Date: September 13th, 2010
Article by: Joe Anderson (Hardware Reviewer)
Edited By: Nathan Glentworth (Owner / Head Editor)
Product was submitted by: Lian Li
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PRODUCT ASSEMBLY AND INSTALLATION
I don't want to reinvent the wheel here, so this isn't going to be a glorified rehash of the assembly guide. (A download of the guide is available HERE. ) Rather, I'll be following the guide and will only comment on a particularly interesting feature an assembly issue that I find during the process. I'll also be timing myself to give you some idea of how much time it will take to assemble a working Pitstop test bench chassis. After carefully reading the guide, it appears that the only tool I'll need is a Philips screwdriver; Lian Li provides everything else. After assembly, I'll go through the same drill with installing components. Let's begin.
As I mentioned above, the Assembly Guide is really quite good, but there are a few spots where some clarification is in order. Here, the guide tells you to use “H” screw, but this flathead looks nothing like the picture. It wasn't hard to figure out, given the shape of the corresponding hole, but other screws will fit the receiving threads so this is a relatively critical detail. After one realizes that this is screw “H”, things will go much easier with the rest of the assembly. Also note the position of the bottom and side panels and placement of the rubber feet on the bottom plate. This is also a little hard to see in the guide.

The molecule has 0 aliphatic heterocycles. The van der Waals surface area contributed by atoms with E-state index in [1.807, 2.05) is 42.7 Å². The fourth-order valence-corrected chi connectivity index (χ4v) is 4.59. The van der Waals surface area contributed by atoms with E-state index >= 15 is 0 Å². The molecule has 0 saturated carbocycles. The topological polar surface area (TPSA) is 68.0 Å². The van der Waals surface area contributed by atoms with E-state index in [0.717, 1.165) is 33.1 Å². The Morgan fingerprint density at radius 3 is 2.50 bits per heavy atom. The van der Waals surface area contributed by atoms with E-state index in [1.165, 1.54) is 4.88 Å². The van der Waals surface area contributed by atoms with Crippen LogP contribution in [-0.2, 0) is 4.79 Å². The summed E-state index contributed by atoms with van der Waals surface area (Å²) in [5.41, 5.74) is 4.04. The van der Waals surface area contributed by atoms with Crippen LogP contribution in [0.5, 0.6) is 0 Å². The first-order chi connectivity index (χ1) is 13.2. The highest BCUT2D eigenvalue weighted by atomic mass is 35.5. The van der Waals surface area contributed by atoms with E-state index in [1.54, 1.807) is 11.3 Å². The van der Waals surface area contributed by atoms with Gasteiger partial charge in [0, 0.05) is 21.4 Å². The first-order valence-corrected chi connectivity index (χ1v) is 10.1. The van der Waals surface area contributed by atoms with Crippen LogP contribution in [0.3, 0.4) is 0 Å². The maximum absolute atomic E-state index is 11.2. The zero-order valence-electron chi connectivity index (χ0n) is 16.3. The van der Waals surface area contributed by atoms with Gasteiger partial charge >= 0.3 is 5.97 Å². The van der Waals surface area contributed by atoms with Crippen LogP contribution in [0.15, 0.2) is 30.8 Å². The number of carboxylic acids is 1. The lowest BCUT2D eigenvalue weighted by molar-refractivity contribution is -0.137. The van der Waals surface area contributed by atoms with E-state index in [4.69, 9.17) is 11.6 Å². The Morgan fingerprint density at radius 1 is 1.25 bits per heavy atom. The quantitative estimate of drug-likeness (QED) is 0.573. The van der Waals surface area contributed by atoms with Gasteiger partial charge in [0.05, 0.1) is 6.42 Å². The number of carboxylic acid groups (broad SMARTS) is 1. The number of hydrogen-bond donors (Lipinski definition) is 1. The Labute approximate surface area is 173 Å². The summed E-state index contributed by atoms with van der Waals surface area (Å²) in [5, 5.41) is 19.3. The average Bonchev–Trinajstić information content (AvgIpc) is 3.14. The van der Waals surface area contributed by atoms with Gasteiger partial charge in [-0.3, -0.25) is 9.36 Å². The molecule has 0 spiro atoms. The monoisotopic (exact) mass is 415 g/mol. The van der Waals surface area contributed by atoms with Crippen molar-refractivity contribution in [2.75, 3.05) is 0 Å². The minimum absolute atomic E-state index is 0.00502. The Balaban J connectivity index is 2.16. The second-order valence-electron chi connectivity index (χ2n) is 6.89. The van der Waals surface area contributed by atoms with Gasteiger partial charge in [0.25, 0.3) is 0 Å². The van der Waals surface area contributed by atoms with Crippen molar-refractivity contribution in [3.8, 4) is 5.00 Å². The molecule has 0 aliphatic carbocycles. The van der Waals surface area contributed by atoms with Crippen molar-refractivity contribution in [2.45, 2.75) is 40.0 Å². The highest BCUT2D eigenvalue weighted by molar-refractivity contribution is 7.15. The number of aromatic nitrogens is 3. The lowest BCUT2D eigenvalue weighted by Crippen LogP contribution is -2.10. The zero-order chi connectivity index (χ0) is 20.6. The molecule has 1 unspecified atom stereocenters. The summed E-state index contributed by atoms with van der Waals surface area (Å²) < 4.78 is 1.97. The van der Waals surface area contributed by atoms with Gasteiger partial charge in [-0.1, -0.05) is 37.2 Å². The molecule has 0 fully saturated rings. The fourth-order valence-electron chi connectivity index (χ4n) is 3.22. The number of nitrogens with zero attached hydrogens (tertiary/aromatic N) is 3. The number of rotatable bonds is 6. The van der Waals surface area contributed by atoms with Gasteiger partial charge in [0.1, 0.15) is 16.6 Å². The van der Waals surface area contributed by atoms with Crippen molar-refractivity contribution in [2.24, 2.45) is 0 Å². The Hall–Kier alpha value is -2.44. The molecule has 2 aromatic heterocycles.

When it comes time to mount the motherboard tray assembly into the chassis, you have three position options to choose from, depending which two mounting holes (red arrows) you use. As you can see, I've installed it in the middle position for now, but I may want to change this after I see how stable it is with the hardware installed.
There are a couple of options available with the expansion card holder as well. In this position, everything will line up when a double motherboard standoff is used 9blue arrow, should one wish to double the distance between the mobo and tray. In the more conventional single standoff mode (red arrow,) the bracket will have to be moved down and secured via the bottom hole (white arrow.)
Once I figured out which screws went where, the assembly went very smoothly and the fit and finish was, as expected from a Lain Li product, superb. I spent just over one hour getting the Pitstop put together and taking the necessary photos. Once assembled, the Pitstop is pretty robust, with the top handle and motherboard tray adding considerable stiffness to the unit. It would be easier to install the drives during assembly, as the guide suggests, but I wanted to give you a look at the Pitstop without any hardware getting in the way. The HDD cage is removable, and the 2.5-inch brackets are open on both sides, so they shouldn't be much of an issue. On the other hand, at lest one of the ODD brackets will need to come off to secure drives from both sides.
While the Pitstop doesn't come with any I/O ports on the front, there are cutouts and mounting holes for their model PW-IE5V550 multi media I/O port kit that's available on the web for around $25 should a user find these necessary. The power and reset buttons are the same excellent units found on most Lian Li cases and have integrated power and HDD activity LEDs. The wiring is clearly labeled and of generous length.